Iranian Kurdish opposition parties based in the Iraqi Kurdistan Region (IKR) denied Iran's accusations that they were "involved" in a drone attack against a defence ministry site in the central province of Isfahan last week.
"Parts of the drones that attacked the workshop complex of the defence ministry in Isfahan, along with explosive materials, were transferred to Iran with the participation and guidance of the Kurdish anti-revolutionary groups based in Iraq's Kurdistan region," claimed Nour News Agency, an outlet considered close to the Islamic republic's Supreme National Security Council.
Iranian authorities reported an "unsuccessful" drone attack late Saturday that targeted a defence ministry "workshop complex" in Isfahan province, home to the Natanz nuclear enrichment facility.
"This is not the first time that the Islamic Republic of Iran makes such propaganda. Since 1979, it produces poisonous propaganda against the Kurdistan, the legitimate movement of the people of Kurdistan and the Iranian Kurdish parties in Iraq," Raza Kaebi, a leading member of the left-wing Komala Party of Iranian Kurdistan, told The New Arab.
"Iran tries to say that the Iranian Kurds are affiliated with and supported by other countries to portray that they are doing sabotage inside Iran; especially in the last five months, Iran has focused on Komala. We refute all those baseless accusations by Iran and think the accusations are pretexts for making new attacks by Iran on the political parties of Rojhalat [Eastern Kurdistan] based in the Iraqi Kurdistan region," Kaebi said.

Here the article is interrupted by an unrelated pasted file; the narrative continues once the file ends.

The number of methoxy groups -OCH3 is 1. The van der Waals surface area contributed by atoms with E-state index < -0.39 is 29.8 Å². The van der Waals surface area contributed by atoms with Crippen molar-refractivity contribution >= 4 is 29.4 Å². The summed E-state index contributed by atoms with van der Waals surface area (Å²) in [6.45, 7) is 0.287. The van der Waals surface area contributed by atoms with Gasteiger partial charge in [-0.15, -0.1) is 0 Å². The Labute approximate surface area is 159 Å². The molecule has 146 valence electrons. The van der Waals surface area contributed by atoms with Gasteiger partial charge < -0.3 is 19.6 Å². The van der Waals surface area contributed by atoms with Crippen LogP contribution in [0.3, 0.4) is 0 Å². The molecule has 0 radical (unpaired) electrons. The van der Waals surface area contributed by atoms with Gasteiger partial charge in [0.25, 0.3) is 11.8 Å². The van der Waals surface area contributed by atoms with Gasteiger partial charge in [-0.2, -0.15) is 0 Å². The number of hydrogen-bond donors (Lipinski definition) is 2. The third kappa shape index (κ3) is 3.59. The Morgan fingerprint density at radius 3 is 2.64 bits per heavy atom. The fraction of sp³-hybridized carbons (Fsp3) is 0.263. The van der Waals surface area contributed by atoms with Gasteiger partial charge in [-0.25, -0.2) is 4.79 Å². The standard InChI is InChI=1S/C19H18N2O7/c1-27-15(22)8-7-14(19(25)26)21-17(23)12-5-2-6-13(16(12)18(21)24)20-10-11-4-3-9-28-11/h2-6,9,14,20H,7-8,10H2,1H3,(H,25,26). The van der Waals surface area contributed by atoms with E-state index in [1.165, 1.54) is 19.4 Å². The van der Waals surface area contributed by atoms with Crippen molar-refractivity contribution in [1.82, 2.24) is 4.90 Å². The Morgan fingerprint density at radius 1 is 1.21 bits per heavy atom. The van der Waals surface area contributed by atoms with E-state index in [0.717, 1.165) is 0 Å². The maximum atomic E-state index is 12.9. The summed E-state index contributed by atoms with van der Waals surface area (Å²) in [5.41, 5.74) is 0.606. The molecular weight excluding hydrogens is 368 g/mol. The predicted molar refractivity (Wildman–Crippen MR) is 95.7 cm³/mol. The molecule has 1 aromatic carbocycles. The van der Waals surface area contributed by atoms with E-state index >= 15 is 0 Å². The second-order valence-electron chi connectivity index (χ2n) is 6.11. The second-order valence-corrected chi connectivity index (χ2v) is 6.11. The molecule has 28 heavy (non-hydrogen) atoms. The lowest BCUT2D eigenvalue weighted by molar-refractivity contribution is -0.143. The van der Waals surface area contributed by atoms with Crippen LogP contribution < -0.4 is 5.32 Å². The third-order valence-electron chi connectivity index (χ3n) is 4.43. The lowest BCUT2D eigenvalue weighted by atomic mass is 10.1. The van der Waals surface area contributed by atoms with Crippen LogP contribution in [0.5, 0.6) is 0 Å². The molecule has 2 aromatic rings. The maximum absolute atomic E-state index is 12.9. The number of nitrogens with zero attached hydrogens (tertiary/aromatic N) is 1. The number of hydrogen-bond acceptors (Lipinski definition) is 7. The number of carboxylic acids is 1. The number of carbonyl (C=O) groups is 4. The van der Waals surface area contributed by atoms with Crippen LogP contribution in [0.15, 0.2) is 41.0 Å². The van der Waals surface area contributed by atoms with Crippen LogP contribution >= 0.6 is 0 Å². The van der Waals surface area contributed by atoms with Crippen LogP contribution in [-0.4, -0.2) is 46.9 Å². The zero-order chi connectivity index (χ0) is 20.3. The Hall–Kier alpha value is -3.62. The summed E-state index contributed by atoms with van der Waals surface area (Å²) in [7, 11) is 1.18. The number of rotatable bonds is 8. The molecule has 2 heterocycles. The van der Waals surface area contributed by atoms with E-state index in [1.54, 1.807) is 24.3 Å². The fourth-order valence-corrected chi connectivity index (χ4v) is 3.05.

Komal headquarters are based in Zirguez village near Sulaimaniah city.
In November, Iran launched cross-border missile and drone strikes on the Komala bases in Zirgwez and the bases of the Kurdistan Democratic Party of Iran (KDPI) near Koya town of Erbil province.
At least three persons were killed in the two separate attacks on KDPI bases near Koya.
Iran accused the Kurdish parties of stoking the nationwide protests triggered by the death in custody in September of Iranian Kurdish woman Mahsa Amini.
Another official from the KDPI, who wished not to be named, also denied any involvement by the party in the drone attack in Isfahan.
"Through those accusations against the Iranian Kurds, Iran wants to mislead the international community," he said. He further speculated that the attack was related to Iran's involvement in the Russian-Ukraine war, specifically for providing drones to Russia.
Kaebi said they took precautions against looming Iranian attacks on their bases.
An anti-aircraft system destroyed one drone and two others exploded, the Iranian defence ministry said, adding that there were no casualties and only minor damage to the site.
The Nour agency said that Kurdish groups brought the drone parts and explosive materials into Iran from "one of the hardly accessible routes in the northwest" upon "the order of a foreign security service" without specifying which country's security service it was accused of being behind the attack.
It also said the drone parts were delivered to the "service's liaison in a border city".
"The parts and materials have been assembled and used for sabotage in an advanced workshop by trained forces," Nour agency added.
For their part, several Western media outlets have blamed the attack on Iran's arch-foe Israel.
Iraq's autonomous Kurdish region hosts camps and rear bases operated by several Iranian Kurdish rebel groups, which Iran has accused of serving Western or Israeli interests in the past.